A poem written by an anonymous British author goes: “Whether the weather be fair, or whether the weather be not, whether the weather be cold, or whether the weather be hot, we’ll whether the weather whatever the weather whether we like it or not.”
Ohio is known for changeable weather. John King who came from Scotland before Ohio became a state wrote the following to his relatives in Scotland: “First, the extremes of heat and cold and the sudden changes subject us to all the inconveniences of both a cold and a warm climate. The winter is often very severe then disagreeably warm by far and is most unhealthy.”
It is often said that if you don’t like today’s weather, tomorrow will be different because this is Ohio.
As I am writing this, temperatures have been in the 90s. When it is this warm I begin to think of cooler things such as the summer of 1816 which was known as the “year without a summer.” January had been very warm, requiring minimal heating, but the weather turned around in May when the ponds were adorned with a half-inch of ice. On June 17, in another Ohio county, a farmer was lost for three days because of a blizzard. Of course these extreme weather patterns become history because they are rare.
Now and then record-breaking amounts of snow are notable and there is one which some folks still living in Greene County might remember. It was the winter of 1950.
The snow came thick and fast, blocking sidewalks and streets faster than it could be removed.
It was reported that around 1,100 individuals were stranded in Xenia. Some of those folks were accommodated at the National Guard Armory while others found shelter at Central High School.
Several years later, Bill Eichman, owner of Eichman’s Appliance Store, recalled that at that time television was still rather new. He recalled that “We took sets to the Armory and Xenia Central and rigged antennae for travelers to watch television while waiting for roads to clear.”
Kenneth Sparr, president of Citizens First National Bank, lived on Henville Road and along with his neighbors, was unable to get out of his driveway and onto the road. He solved the problem by riding his horse the six miles into town returning with groceries which he shared with his neighbors.
Acts of kindness appeared everywhere. Neighbors were helping neighbors throughout the storm and subsequent piled high snow.
A Port William couple traveled nine miles in nine hours to get to the Haines Hospital in Jamestown for the birth of a baby. During a portion of the journey, the car in which they were riding was pulled by a snow plow.
No official report of the amount of snow fall was recorded due to the fact that Ernest L. Harner, the official weatherman for Xenia, was unable to get to his equipment at the Fish Hatchery to report an official amount of snow. But it was estimated that the snowfall had been somewhere between 16 and 24 inches.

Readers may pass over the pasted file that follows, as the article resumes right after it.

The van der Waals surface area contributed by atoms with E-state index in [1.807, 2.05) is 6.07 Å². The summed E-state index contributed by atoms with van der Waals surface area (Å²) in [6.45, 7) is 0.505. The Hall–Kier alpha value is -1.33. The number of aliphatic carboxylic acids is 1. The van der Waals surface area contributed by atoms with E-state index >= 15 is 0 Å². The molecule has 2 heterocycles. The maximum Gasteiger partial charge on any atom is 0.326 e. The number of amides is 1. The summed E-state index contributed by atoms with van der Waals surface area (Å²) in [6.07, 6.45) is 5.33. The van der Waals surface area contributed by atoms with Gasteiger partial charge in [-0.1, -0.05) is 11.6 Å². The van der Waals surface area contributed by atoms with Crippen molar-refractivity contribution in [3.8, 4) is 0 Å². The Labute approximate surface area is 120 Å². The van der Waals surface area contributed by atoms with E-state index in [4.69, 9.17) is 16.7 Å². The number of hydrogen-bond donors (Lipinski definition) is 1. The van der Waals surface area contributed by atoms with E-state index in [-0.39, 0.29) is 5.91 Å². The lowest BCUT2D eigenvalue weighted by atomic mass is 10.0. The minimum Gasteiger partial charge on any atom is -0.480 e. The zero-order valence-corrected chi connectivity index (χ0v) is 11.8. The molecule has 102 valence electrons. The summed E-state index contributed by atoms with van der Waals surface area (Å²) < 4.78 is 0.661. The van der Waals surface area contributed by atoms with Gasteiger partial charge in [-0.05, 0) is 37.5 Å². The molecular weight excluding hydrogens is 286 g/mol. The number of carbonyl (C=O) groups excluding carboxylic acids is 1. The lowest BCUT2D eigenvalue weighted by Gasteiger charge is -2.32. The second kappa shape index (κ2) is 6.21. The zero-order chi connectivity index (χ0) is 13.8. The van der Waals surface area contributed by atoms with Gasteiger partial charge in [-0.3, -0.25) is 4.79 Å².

Of course, record amounts of snow fall from time to time, but only those which are “record-breaking” are usually remembered.
More recently was the Blizzard of ’78.
The weatherman predicted “Thursday will see flurries, windy and cold, high in the low 30s” The “flurries” continued until an average of 14 inches of snow had accumulated. The wind was the major factor with many power lines down leaving residents with limited or no heating. Schools and businesses were closed and snowmobiles were a welcome sight.
Icicles which normally hang straight down were blow by the wind into 45 degree angles.
In Bowersville, 400 homes were without power for 33 hours. Two front-end loaders along with a highway department snowplow provided access for four DP&L trucks and volunteers with four-wheel drive vehicles to inch their way into the village. The normal 20 minute trip took nearly four hours because the high winds continued to blow the snow across the road after it was cleared. The Bowersville Fire Station had auxiliary power so some of the residents took shelter at that location. Soon the power was restored and grateful residents were warm again.
The Xenia Gazette boasted that the company had never missed publishing a paper in the previous 111 years. This year was no exception. The paper was printed but not distributed until the next day.
After the storm had passed, and the community was somewhat back to normal, a local weather reporter provided printed certificates to anyone at no charge. Each certificate had a place where an individual could write his or her own name. A large number of residents requested this certificate which read “I survived the Blizzard of 1978.” Perhaps you still have yours.
Hopefully this made you feel a little cooler. Weather in Ohio is always a good topic of conversation: snow, rain, drought, etc. In spite of the extremes, there are many, many days of wonderful weather in Ohio.
I’m glad I live here.
Joan Baxter is a Greene County historian and resident.